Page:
Franciscan retreat: Experiencing God’s overflowing goodness through the Incarnation, a prayer dance and silence

Teresa Lo

The month-long lockdown in August did bring us constriction in the body as well as a distant physical relationship with the Church. Thanks to FMM (Franciscan Missionaries of Mary) Provincial Sr. Judith Yuen, we were given a three-day retreat on Franciscan spirituality right after the city resumed normal functioning. Unlike the one in May of last year, she has put in more elements of Franciscan spirituality like the Incarnation, solitude, silence and the Trinitarian God.

Together with the retreatants, I felt so grateful for that time to be in union with the Trinitarian God with the blessing of St. Francis of Assisi. The saint’s deep relationship with God, as Sr. Judith described, always pointed to God’s overflowing goodness.

My first time visiting Assisi was during the World Youth Day in 2011 with the Hong Kong Franciscan Youth. The first place, that we arrived at, was Greccio where St. Francis met the infant Christ at Christmas Mass. St. Francis was so in love with God that the baby of Bethlehem appeared to him alive at the moment of consecration. He took the baby into his arms like Simeon of old. This sweet memory of the miracle of Greccio touched my heart instantly as Sr. Judith introduced the theme of the Incarnation. “Francis was so struck with God becoming flesh and coming to us as a baby. An infant we could approach without fear. Francis emphasizes the Incarnation instead of redemption,” she said. For Franciscans, Christmas is already Easter because God already shows that it is good to be human.

A deep gratitude welled up in me when I recalled how I had moved from the days of infancy to childhood, from adolescence to adulthood, along with the change in my stature. Now that I am stepping into midlife, I experience another gradual downward shift in the body, which at the first glance I do not feel like accepting. Yet, the second gaze at the infant Christ with St. Francis offers room for me to appreciate the way God has been forming me. “You formed my inmost being; you knit me in my mother’s womb. I praise you, because I am wonderfully made” (Psalm 139:13-14). Thanks to my parents, they brought me to this world, giving me a beautiful body and “growing in grace and in the knowledge of our Lord and savior Jesus Christ” (2 Peter 3:18). Thanks to the sacraments of Baptism, Eucharist and Confirmation, I truly believe the Incarnate Jesus shows me that my actual form is human-divine like Him. “For the temple of God, which you are, is holy” (1 Cor 3:17).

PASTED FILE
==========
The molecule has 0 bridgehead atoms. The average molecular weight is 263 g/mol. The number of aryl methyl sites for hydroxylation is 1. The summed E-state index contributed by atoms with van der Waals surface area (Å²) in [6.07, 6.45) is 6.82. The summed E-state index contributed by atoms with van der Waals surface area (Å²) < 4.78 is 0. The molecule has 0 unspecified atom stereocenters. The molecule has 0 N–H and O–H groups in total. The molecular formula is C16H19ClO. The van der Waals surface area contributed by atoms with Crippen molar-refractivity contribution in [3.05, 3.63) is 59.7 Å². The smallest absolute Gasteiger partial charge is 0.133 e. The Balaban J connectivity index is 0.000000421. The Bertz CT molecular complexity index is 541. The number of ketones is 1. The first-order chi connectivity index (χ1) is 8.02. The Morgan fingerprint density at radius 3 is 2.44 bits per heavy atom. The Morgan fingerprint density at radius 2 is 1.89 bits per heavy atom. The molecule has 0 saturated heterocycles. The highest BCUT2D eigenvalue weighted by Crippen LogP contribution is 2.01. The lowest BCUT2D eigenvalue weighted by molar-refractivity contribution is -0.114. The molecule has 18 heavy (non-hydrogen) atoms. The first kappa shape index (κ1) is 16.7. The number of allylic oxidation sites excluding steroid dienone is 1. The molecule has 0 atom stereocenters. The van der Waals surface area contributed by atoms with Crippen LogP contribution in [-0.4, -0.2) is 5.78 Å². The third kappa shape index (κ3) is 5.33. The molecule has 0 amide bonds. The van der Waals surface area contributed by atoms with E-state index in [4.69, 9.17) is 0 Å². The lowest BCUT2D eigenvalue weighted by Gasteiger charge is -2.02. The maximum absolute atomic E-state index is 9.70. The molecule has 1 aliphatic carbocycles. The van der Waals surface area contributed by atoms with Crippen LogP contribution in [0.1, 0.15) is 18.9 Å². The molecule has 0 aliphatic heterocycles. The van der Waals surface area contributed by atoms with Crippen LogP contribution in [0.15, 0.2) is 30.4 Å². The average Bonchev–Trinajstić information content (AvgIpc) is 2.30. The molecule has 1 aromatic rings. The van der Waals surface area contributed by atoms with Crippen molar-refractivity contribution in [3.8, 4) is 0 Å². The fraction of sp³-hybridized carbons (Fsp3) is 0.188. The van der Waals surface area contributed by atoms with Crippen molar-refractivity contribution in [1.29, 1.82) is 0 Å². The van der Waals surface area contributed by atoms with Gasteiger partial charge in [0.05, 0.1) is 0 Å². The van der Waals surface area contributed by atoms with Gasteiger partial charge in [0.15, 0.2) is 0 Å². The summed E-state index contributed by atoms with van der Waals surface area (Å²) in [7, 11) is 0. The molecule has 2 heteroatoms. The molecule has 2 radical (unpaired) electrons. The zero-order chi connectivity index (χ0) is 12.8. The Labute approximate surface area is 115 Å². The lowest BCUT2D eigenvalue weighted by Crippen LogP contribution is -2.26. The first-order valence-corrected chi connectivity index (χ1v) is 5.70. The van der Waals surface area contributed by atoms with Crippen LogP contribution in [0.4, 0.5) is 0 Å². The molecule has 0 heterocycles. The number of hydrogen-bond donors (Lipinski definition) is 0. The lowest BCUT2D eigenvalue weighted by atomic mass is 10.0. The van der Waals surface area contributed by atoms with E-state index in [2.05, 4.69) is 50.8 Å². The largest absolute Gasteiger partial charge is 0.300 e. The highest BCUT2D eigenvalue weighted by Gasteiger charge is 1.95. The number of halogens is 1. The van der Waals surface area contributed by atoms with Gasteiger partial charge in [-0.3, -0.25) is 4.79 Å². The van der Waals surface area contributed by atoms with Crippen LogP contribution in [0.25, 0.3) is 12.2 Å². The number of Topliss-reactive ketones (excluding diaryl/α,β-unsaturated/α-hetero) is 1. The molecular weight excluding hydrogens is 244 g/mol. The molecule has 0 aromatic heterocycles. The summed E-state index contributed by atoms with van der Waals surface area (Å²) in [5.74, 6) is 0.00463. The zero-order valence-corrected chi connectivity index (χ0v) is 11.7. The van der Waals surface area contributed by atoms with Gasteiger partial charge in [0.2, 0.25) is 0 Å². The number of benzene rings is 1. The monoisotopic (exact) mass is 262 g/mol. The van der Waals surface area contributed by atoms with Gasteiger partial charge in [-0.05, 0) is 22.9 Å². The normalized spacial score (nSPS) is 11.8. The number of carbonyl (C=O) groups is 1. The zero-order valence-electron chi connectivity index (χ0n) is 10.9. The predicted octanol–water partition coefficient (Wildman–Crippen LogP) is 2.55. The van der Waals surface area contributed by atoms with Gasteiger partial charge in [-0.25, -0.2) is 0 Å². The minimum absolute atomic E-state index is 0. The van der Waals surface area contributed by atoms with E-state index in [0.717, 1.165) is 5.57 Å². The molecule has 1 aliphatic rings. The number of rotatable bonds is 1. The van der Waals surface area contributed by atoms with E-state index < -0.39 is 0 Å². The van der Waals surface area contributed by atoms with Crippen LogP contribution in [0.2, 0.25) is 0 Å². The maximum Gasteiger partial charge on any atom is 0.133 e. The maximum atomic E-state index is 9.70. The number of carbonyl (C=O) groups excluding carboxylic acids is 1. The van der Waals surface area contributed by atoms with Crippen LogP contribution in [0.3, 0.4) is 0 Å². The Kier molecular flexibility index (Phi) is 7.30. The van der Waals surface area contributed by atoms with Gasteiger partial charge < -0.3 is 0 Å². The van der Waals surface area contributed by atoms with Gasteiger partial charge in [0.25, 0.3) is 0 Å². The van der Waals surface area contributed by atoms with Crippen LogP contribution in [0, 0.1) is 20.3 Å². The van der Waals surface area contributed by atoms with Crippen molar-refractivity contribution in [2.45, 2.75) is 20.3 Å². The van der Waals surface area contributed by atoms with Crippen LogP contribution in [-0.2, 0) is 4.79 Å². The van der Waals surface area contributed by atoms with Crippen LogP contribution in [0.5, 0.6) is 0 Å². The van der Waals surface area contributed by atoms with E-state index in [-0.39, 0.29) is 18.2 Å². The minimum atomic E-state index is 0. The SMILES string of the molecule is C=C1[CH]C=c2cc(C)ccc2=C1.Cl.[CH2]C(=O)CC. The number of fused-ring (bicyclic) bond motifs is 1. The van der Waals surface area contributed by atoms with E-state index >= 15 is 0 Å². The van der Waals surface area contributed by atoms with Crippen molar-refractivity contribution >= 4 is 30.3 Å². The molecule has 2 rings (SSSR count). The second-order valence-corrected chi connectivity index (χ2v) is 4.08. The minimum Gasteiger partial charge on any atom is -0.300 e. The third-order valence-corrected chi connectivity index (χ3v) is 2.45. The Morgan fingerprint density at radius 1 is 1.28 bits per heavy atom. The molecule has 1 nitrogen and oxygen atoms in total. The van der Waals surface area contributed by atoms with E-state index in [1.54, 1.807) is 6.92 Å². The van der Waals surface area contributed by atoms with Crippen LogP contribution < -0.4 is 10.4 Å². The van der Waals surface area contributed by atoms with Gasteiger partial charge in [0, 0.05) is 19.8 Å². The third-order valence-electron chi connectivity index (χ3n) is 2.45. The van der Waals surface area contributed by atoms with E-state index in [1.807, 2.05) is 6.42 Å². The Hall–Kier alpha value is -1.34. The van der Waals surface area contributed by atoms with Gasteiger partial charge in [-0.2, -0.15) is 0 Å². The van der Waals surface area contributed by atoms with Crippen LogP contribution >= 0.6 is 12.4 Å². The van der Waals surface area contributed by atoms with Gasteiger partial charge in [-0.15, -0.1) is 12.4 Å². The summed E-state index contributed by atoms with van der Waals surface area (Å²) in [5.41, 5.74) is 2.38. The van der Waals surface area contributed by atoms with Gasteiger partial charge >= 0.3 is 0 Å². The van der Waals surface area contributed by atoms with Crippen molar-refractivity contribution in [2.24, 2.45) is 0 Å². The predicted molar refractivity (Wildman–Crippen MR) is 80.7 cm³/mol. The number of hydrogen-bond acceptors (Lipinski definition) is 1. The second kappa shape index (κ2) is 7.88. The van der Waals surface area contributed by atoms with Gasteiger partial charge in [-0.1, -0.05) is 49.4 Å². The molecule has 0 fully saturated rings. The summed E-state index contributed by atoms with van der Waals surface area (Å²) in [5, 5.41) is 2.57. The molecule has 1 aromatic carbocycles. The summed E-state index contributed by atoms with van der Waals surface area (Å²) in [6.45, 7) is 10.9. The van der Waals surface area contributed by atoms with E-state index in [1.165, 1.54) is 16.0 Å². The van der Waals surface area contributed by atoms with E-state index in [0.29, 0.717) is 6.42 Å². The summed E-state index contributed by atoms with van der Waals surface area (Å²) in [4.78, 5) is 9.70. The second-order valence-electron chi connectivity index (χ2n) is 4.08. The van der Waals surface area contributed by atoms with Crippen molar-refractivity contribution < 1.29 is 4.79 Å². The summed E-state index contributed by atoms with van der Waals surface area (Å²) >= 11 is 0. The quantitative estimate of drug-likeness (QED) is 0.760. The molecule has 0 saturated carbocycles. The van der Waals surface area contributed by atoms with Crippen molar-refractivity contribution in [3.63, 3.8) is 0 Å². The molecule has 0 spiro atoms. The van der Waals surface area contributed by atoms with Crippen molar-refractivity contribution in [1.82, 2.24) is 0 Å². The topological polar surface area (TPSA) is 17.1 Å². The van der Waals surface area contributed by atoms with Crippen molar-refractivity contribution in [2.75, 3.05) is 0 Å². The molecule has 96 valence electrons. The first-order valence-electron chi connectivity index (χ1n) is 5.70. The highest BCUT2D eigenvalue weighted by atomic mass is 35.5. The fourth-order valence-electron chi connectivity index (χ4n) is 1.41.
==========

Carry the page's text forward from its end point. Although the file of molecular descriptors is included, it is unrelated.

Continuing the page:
At the close of the morning session, Sr. Judith opened up an entirely different field in which one could experience God’s love through a prayer dance. Following the overflowing divine love of the Trinity, we held each other’s hands, swaying side to side, moving up and down, and finally coming back to the center at a delicate pace.

At the end of the seven-minute prayer dance, Sr. Judith allowed an extension of time for contemplation. I returned to my seat, closed my eyes and recalled each subtle step, being led by the Holy Spirit. The physical distance in the group was greatly reduced with the holding of hands. The warm transfer of energy in the autonomous nervous system was felt like a communal connection with Jesus as He held each of our hands with kindness and appreciation. With the mind’s eye, I noticed the faces of the retreatants turning mellow and spiritually vibrant. What a beautiful piece! God was a part of the dance!

The prayer dance was like God’s circle of love, inviting me to hold each other in pain and in joy, physically and spiritually. I witnessed an interior widening of the heart and a refreshing in the body, which were signs of God’s presence.

God spoke in this circling around, as in the words of Brother Elias Marchal, a monk at the Monastery of the Holy Spirit in Georgia: “An infinite current of love streams without ceasing, to and fro, to and fro, to and fro: gliding from the Father to the Son and back to the Father, in one timeless happening. This circular current of trinitarian love continues night and day…”

God’s overflowing goodness, like His love, streamed continually in us as we went deeper with our personal prayers in silence and in adoration. I remember joining Sr. Judith in 2013 in the Assisi pilgrimage. Our revered spiritual director and guide then, Fr. Ha, shared how St. Francis spent a lot of time in silence in a cave with God. Now that I reflect upon the saint’s way of retreat, I realize that I echoed much the same, as silence in God took a major role in this Franciscan retreat. Silence engenders space, and space creates room for new perspectives.

The three-day Franciscan retreat brought me into St. Francis’ life in a very personal way from the inside out. With the gifts of the Incarnated Jesus, the prayer dance and silence, I was much strengthened internally and outwardly, “like a tree planted near streams of water, that yields its fruit in season” (Psalm 1:3).